After dinner tonight, my dad was flipping channels and ended up on an episode of Extreme Weight Loss. I hadn’t seen it before, but the premise is familiar: take an obese person, give them a crap ton of personal training and resources and let us all live vicariously through their weight loss while we sit on our butts and shovel in the Oreos. We only caught part of the episode, but rather than inspire me to use the gym membership I’m paying for, it made me want to pull the blankets over my head and give up.
This week’s subject, at her heaviest, was only 34 pounds more than I am now. She was 40 pounds lighter than my heaviest weight.
They kept showing her initial photo: a sad expression on a puffy, droopy face, her stomach huge and far past the “muffin top” stage, her thighs stuck together… How tragic it is to look that way, they inferred. How grossly unfortunate that a person exists like this. Once she loses the weight, then she might be pretty.
I shifted in my chair. I kept watching, wanting to see how she turned out, regretting every bite I’ve eaten in six weeks. In the end, she beat her goal by a few pounds and everyone in her reveal audience cheered.
I wished that it hadn’t been so long since I’d eaten dinner because I wanted to throw it up (don’t freak, I haven’t thrown up in almost a decade). Instead, I messaged my bff.
My best friend since fifth grade, she is no newbie to handling my body image issues. She was there when I was a big-boobed size 7 in sixth grade, convinced I was enormous. She was there when I was a size 24, and every minute of every day as I’ve tried to shrink. She reminded me that people are stupid and told me I’m beautiful. We never agree on the latter, but she seems determined to be wrong.
“Be kind to yourself,” she told me last night.
I’m so exhausted of being told that to look like me is to look disgusting, ugly, and unfathomable. I’m so exhausted of having to try to drown out that persistent thrum of society that tells me in a million ways that the bigger I am, the less I am worth. I’m so tired of being told that if I want to be “normal,” or happy, or pretty, or desirable, I have to become half of what I am now.
I know that there are women who are confident in how they look, women who are anything but thin who work what they have, and do it well.
I am not one of those women. I am not a Melissa McCarthy, who boldly tells anyone who gives her crap about her size to kindly fuck off. I wish I was bold and brave like that, but I’m just not.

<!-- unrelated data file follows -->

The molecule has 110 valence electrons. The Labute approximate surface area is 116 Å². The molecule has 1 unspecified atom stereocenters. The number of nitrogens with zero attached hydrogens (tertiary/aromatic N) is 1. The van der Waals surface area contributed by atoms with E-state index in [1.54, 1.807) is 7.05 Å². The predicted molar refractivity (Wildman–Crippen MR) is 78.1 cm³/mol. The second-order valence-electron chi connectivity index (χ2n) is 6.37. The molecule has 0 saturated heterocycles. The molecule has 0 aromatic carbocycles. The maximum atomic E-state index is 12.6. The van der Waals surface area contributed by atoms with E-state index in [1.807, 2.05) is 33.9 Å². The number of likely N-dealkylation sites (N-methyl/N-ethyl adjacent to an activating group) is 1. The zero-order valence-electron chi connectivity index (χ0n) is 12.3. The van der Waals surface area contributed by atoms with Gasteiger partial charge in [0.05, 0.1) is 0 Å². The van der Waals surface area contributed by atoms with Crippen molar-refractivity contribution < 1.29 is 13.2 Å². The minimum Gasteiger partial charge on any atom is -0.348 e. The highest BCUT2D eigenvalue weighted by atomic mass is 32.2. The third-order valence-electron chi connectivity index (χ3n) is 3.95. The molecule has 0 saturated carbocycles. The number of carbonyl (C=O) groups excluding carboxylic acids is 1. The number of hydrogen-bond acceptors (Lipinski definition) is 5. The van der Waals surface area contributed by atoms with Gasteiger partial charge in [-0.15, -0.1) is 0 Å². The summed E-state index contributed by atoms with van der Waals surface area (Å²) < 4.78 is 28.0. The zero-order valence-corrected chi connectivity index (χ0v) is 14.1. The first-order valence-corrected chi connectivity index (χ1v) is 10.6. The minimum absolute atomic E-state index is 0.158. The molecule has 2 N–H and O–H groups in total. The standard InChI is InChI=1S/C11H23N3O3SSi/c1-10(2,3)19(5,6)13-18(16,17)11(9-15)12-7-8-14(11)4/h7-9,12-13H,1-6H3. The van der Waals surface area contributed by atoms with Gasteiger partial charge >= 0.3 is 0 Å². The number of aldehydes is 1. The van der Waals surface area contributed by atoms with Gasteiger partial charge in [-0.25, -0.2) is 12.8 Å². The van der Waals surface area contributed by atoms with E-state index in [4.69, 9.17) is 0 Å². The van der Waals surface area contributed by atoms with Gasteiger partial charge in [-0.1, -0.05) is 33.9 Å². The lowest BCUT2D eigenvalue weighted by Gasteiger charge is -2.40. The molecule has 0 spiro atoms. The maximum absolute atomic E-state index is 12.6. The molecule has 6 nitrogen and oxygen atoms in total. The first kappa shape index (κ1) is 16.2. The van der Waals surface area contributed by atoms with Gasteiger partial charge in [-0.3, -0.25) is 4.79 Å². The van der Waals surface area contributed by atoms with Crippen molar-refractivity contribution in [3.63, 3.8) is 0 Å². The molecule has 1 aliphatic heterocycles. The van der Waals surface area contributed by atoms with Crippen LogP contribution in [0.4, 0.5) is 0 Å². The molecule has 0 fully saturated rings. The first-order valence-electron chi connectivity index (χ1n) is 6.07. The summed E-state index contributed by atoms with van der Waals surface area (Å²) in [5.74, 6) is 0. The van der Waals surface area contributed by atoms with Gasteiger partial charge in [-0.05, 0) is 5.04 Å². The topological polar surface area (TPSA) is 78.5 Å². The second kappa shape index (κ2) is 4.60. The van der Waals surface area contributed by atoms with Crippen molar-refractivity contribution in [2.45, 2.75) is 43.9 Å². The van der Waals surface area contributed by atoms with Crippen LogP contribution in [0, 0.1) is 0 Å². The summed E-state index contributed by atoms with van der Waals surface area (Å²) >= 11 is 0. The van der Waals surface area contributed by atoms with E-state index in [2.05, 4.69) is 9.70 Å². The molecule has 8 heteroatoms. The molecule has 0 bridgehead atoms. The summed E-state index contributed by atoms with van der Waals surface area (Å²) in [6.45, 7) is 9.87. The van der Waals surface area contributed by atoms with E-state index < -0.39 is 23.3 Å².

I’ve been seeing someone for a few weeks. It’s kind of casual and nothing official, but tomorrow is our fourth date. Near the end of our last date, he said something that very nearly got him slapped, had he not quickly explained himself: “You’re like a 70’s porn star; you see what you want and you go for it. That kind of confidence is fucking sexy.”
Me? Confident? Are you kidding me!? I am anything but confident. What I am is a decent actress with just enough pride and vanity to keep her from throwing up from nerves. If only he knew what was going through my head while I tried desperately to act like I was chill:
I like your arm around me. But please don’t squeeze too hard and realize how soft my hips are.
Your hand on my arm is nice, but please don’t notice how my batwings hang like drapery.
Kiss me again. But don’t open your eyes because I don’t want you to see how fat my chin is and how undefined my jaw is when my head is at this angle.
I won’t be the one to take your hand when we walk down the street, no matter how much I want to, because I worry you won’t want people to think we’re “together.” So please take mine.
I am not confident. I am tired.
I scrolled through Facebook as I walked to the bathroom to take a shower. Another friend posted another picture of her abs. I undressed in the bathroom and reached around to the back of my shoulder to scratch a mosquito bite and had the misfortune of seeing myself from the waist up in the reflection in the mirror.
I saw the stretch marks on the back of my arm, the result of my arms changing in composition as I built muscle faster than the skin shrank. I saw the roll where my boob pulled the flesh from my upper rib cage down, and the stomach that had a permanent muffin top shape, even when not wearing pants, and the way that my stomach protruded in the front, making me look about 6 months pregnant. I thought about how a picture of this hot mess would have such a different response than my friend’s did.